A HORSFORTH charity worker has been getting on her bike to back Cancer Research UK’s campaign for World Cancer Day, and urging everyone to join in and do their bit.

Jeanette Boyle has spent the day on an exercise bike in the window of Town Street's Cancer Research UK charity shop to launch a week of fun fundraising activities in the lead up to World Cancer Day on Sunday, February 4.

Jeanette, 58, of East Bierley, is encouraging people to come in and pick up a Cancer Research UK Unity Band and wear it with pride after watching her brother, David Boyle, 54, of Keighley, go through throat cancer for the last two years, which resulted in him losing his voice box.

She is looking forward to chatting with him again after he has surgery to have a speaking valve fitted in the next few weeks.

“I am so grateful my brother David is still here today," said Jeanette. "I can’t wait to hear him to speak again, it will be such an important milestone for him and all of our family. It will be like getting my brother properly back again.”

At the same time, Jeanette will be celebrating 15 year anniversary working for Cancer Research UK.

She said: “In all those years I have known so many colleagues and customers who have faced cancer. Sadly many of them were taken by it, but many more are still her and going strong.

“But the first time cancer hit my family was two years ago. David had a really bad cough for some time and his GP sent him to Bradford Royal Infirmary for tests. They discovered cancer in his throat. We were all really shocked. He had laser treatment, then radiotherapy every day for three weeks, where he had to wear a mask to hold him in place for the treatment. But tests a few months later showed the cancer was still there. He was devastated, especially when they told him he would have to have surgery to remove his voice box.

“He didn’t realise at the time what effect this would have on his life, nor did the rest of us. We knew he needed the surgery, but it scared all of us, especially my mum, who is 80. We didn’t know what to say to him.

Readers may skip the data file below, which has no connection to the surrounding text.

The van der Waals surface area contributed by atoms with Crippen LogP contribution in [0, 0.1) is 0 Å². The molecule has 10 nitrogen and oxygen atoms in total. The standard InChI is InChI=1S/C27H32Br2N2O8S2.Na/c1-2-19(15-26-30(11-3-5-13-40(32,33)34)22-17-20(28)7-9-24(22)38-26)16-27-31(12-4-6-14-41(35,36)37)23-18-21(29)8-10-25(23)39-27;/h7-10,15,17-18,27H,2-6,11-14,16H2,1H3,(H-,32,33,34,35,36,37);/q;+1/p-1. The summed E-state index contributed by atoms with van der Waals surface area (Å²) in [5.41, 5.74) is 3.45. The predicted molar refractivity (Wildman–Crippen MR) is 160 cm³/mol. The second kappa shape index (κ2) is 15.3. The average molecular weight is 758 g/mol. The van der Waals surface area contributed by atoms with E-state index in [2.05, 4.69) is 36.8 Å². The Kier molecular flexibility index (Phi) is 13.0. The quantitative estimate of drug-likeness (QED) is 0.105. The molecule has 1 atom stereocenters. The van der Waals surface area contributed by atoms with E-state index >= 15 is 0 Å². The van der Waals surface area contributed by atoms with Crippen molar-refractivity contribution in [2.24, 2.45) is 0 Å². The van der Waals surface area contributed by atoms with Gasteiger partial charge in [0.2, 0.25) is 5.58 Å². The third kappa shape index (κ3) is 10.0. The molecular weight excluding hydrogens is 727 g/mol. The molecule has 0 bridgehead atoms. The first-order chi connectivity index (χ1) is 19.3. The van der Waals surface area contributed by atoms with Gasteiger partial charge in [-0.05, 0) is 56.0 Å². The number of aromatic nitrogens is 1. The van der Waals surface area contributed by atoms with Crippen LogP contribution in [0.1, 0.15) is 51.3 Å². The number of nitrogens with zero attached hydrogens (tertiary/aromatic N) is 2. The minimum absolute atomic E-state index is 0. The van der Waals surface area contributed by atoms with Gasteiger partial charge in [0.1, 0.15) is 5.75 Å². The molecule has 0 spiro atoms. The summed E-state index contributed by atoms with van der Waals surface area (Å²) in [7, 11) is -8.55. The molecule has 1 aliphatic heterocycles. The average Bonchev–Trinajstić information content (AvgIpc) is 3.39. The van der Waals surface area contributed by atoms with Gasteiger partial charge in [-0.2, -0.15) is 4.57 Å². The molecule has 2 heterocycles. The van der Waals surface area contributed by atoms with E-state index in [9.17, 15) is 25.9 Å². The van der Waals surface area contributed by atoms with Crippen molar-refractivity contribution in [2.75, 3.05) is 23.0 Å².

“David had the surgery last summer and we joined together to support him as he adjusted to life without a voice. He went round with a little dry wipe board and pen and he used visual tools, such as mouthing the words and using his hands to help him communicate. But it was hard to see his frustration.

“Getting the speaking valve fitted will enable him to have a voice again and return to more of a normal life and he, like all of us, can’t wait. It might not sound exactly like the David we were used to, but it is going to make such a massive difference for him.”

Every day, around 80 people are diagnosed with cancer in Yorkshire and the Humber so by wearing a Unity Band, people can show solidarity with those affected by the disease.

But thanks to research, more and more people, like David, are beating it.

Jeanette added: “That’s why I want everyone in Horsforth, and across Yorkshire, to wear a Cancer Research UK Unity Band on World Cancer Day – it’s a fantastic opportunity to raise money for Cancer Research UK’s life-saving research.

“You can pick one up from our shop in Horsforth or any Cancer Research UK shop in the area, including Bradford, Shipley and Leeds. Just by wearing a Unity Band, everyone can help make a real difference to people with cancer.”

Nicki Embleton, Cancer Research UK spokesperson for Yorkshire, said: “We are very grateful to Jeanette for her support and showing how important it is for everyone to wear a Unity Band on World Cancer Day. By making a donation of just £2, people in West Yorkshire will be able to help fund crucial research to help give more men, women and children more precious time. More bands worn means more lives saved.”